Within 25 years, people of color are projected to be a majority in the United States. As this key demographic rapidly expands, businesses of all sizes across America are realizing the need to hire diverse talent in order to develop products, services, and experiences for a changing population.
Further, research shows that companies that have more diverse workforces outperform and out-innovate those that don’t. According to a 2018 McKinsey report, companies in the top quartile for workforce diversity are 33% more likely to financially outperform their less diverse counterparts.
But while companies understand why they need to have a more diverse workforce, many aren’t sure how to make it happen. The PGA of America was one, and it faced challenging public perceptions.
Golf is often viewed as a primarily white sport, which makes it difficult to recruit from underrepresented communities. Historically, there have been many barriers to entry for people of color interested in golf, including financial hurdles to enter training and acquiring equipment.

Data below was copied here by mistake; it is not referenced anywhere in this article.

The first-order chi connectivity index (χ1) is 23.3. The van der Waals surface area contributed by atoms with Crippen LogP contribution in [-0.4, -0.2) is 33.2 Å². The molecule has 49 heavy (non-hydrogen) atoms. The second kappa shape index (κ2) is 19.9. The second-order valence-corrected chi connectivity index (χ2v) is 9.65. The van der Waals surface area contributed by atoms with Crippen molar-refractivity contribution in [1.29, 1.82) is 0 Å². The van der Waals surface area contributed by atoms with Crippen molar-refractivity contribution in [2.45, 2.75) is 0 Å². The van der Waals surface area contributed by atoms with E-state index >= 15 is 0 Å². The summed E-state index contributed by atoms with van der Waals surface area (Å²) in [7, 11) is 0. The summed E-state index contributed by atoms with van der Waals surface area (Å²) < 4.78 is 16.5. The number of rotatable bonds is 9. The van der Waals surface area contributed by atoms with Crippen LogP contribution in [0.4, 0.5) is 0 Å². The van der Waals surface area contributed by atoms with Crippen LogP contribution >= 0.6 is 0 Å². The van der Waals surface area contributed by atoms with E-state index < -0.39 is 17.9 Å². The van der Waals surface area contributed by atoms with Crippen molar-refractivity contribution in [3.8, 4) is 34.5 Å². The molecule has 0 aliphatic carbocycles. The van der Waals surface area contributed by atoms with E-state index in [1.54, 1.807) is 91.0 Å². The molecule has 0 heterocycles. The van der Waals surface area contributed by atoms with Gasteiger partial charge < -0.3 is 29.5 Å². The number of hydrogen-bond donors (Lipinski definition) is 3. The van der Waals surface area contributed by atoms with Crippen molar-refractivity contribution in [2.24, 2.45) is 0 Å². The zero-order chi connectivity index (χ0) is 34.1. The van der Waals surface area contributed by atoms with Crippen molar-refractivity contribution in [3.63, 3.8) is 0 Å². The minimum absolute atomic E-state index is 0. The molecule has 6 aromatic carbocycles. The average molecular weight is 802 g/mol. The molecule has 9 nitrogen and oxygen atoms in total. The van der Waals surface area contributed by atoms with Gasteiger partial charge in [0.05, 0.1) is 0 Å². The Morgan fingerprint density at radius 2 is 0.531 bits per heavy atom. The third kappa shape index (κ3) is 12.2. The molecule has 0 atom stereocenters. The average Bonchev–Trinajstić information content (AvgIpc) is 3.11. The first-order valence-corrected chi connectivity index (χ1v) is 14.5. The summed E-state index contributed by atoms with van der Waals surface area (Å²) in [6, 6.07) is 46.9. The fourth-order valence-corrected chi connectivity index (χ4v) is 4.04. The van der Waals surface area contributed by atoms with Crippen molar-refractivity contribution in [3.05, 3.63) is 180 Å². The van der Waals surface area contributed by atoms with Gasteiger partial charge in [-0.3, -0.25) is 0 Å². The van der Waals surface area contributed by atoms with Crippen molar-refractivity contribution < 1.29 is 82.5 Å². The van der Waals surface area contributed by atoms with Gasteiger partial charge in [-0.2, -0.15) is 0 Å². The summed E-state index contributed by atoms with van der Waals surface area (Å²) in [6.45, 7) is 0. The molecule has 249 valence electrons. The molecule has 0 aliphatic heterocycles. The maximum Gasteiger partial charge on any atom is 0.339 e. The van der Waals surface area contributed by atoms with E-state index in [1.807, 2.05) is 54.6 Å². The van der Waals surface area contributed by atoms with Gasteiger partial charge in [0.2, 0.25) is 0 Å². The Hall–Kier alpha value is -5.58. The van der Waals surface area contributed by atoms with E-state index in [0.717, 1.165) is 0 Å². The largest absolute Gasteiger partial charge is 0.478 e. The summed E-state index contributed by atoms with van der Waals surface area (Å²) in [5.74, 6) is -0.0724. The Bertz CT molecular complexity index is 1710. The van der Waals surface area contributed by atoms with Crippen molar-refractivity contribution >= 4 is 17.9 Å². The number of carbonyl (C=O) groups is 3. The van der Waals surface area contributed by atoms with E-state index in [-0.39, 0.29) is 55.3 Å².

While the PGA of America has historically instituted programs geared toward attracting diverse talent (like the PGA WORKS program, which actively recruits people from diverse backgrounds to apply for fellowships and other pathways of entry), there’s still more work to be done.
Recently, the PGA decided to partner with Jopwell, a career advancement platform for Black, Latinx, and Native American students and professionals. The partnership is one of many the PGA utilizes to identify new strategic ways to engage, recruit, and retain talent from underrepresented communities by having an authentic voice in these same communities.
What the PGA learned is in some ways unique to golf. But there are plenty of lessons for other companies looking to move from wanting to be more inclusive and diverse to actually hiring employees from diverse backgrounds.
To Create Change, Start with Data